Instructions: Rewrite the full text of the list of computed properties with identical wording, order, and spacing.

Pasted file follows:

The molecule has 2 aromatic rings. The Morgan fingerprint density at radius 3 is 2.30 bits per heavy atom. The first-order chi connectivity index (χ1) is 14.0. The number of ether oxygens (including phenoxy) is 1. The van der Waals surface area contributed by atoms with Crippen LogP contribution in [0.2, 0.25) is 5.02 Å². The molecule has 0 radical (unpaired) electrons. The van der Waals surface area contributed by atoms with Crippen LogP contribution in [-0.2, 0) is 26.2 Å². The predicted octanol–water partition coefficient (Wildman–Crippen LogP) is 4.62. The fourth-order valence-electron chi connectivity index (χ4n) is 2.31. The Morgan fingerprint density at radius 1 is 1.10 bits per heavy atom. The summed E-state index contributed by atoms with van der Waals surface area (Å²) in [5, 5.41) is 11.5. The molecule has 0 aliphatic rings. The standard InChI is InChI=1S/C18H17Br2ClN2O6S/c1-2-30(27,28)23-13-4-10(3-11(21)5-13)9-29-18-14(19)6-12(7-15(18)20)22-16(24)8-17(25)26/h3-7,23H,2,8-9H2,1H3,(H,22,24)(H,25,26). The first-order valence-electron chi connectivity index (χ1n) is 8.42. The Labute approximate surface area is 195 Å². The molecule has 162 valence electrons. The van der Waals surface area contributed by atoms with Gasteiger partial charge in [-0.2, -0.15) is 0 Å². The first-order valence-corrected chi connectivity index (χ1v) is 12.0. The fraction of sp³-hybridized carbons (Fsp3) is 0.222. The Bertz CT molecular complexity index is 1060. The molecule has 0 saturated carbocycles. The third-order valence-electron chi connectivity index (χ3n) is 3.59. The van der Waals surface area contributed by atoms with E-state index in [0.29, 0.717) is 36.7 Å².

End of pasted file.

The molecule has 2 aromatic rings. The Morgan fingerprint density at radius 3 is 2.30 bits per heavy atom. The first-order chi connectivity index (χ1) is 14.0. The number of ether oxygens (including phenoxy) is 1. The van der Waals surface area contributed by atoms with Crippen LogP contribution in [0.2, 0.25) is 5.02 Å². The molecule has 0 radical (unpaired) electrons. The van der Waals surface area contributed by atoms with Crippen LogP contribution in [-0.2, 0) is 26.2 Å². The predicted octanol–water partition coefficient (Wildman–Crippen LogP) is 4.62. The fourth-order valence-electron chi connectivity index (χ4n) is 2.31. The Morgan fingerprint density at radius 1 is 1.10 bits per heavy atom. The summed E-state index contributed by atoms with van der Waals surface area (Å²) in [5, 5.41) is 11.5. The molecule has 0 aliphatic rings. The standard InChI is InChI=1S/C18H17Br2ClN2O6S/c1-2-30(27,28)23-13-4-10(3-11(21)5-13)9-29-18-14(19)6-12(7-15(18)20)22-16(24)8-17(25)26/h3-7,23H,2,8-9H2,1H3,(H,22,24)(H,25,26). The first-order valence-electron chi connectivity index (χ1n) is 8.42. The Labute approximate surface area is 195 Å². The molecule has 162 valence electrons. The van der Waals surface area contributed by atoms with Gasteiger partial charge in [-0.2, -0.15) is 0 Å². The first-order valence-corrected chi connectivity index (χ1v) is 12.0. The fraction of sp³-hybridized carbons (Fsp3) is 0.222. The Bertz CT molecular complexity index is 1060. The molecule has 0 saturated carbocycles. The third-order valence-electron chi connectivity index (χ3n) is 3.59. The van der Waals surface area contributed by atoms with E-state index in [0.29, 0.717) is 36.7 Å².